Chick Hearn's widow, Marge Hearn, dies at 98
Feb. 01, 2016
LOS ANGELES (AP) — Marge Hearn, the widow of Los Angeles Lakers broadcaster Chick Hearn, has died. She was 98.
The team said in a statement Sunday that she died of natural causes on Saturday.
"Marge was like everybody's mom — a Laker mom, as far as I'm concerned," said Lakers coach Byron Scott, who played 11 seasons for the Lakers and helped them win three titles.
"A lot of the Laker wives were able to confide in Marge as somebody they could trust and somebody that they loved. She was a lot like Chick, as far as giving it to you straight."
Chick Hearn died on Aug. 5, 2002, at age 85, eight days before what would have been the couple's 64th wedding anniversary. The cause of his death was a head injury suffered three days earlier, when he fell at his Encino home.
Marge Hearn gave the acceptance speech for her husband at the Basketball Hall of Fame when he was inducted posthumously in 2003 — the first broadcaster to be so honored.
Scott recalled the day in April 2010 when he joined Marge Hearn for the dedication of a bronze statue of her husband outside Staples Center.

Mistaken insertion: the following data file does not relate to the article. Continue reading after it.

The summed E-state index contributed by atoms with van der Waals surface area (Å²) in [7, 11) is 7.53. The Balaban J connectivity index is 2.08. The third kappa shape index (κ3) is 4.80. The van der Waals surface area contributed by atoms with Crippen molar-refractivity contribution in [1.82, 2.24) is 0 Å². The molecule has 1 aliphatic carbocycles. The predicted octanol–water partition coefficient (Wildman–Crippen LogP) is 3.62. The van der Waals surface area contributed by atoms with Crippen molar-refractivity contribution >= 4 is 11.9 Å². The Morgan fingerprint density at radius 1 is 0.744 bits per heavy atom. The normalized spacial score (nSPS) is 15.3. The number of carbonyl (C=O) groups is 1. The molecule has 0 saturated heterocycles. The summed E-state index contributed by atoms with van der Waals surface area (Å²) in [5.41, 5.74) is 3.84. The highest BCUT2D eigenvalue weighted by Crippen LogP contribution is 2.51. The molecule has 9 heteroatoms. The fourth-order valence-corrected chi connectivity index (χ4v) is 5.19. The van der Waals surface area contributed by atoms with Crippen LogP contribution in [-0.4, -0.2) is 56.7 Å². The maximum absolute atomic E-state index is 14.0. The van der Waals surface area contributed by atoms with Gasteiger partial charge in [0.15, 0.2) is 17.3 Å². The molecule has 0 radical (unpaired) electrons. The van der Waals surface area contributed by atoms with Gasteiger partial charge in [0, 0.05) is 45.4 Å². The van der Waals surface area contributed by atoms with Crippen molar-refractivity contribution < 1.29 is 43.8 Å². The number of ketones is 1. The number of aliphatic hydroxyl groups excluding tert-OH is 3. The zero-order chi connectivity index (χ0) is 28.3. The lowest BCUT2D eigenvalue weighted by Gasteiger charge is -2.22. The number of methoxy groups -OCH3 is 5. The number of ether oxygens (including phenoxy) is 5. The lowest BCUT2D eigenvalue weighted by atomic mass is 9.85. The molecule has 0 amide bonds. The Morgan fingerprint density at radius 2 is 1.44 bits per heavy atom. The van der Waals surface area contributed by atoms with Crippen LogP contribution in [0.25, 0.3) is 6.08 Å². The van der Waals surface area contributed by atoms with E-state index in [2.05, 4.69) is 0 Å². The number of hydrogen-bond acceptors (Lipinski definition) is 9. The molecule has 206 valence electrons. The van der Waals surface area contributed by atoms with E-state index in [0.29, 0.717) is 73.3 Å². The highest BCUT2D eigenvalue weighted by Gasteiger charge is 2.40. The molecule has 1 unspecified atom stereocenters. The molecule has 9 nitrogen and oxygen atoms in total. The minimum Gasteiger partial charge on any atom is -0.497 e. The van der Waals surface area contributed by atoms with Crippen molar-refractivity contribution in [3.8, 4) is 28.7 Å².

"It was a tear-jerker," Scott said. "You get to know these people, and all of us in the '80s got a chance to know Marge extremely well, along with Chick. So to be able to be there when it was unveiled and listen to her talk, you could tell where all of the stretch in her apparently came from."
"We are very sad at the passing of our beloved Marge Hearn," Lakers president and co-owner Jeanie Buss said in a statement. "We consider ourselves blessed and fortunate, however, to have had her be a part of the Lakers family for six decades. She was truly the First Lady of the Lakers, sitting alongside her husband, the Voice of the Lakers, Chick Hearn."
Marge Hearn is survived by granddaughter Shannon Hearn and great-granddaughter Kayla Hearn-Newman.
She was preceded in death by daughter Shannon and son Gary. Shannon died of viral pneumonia at age 41 in 1990 and Gary died of a drug overdose at age 29 in 1972.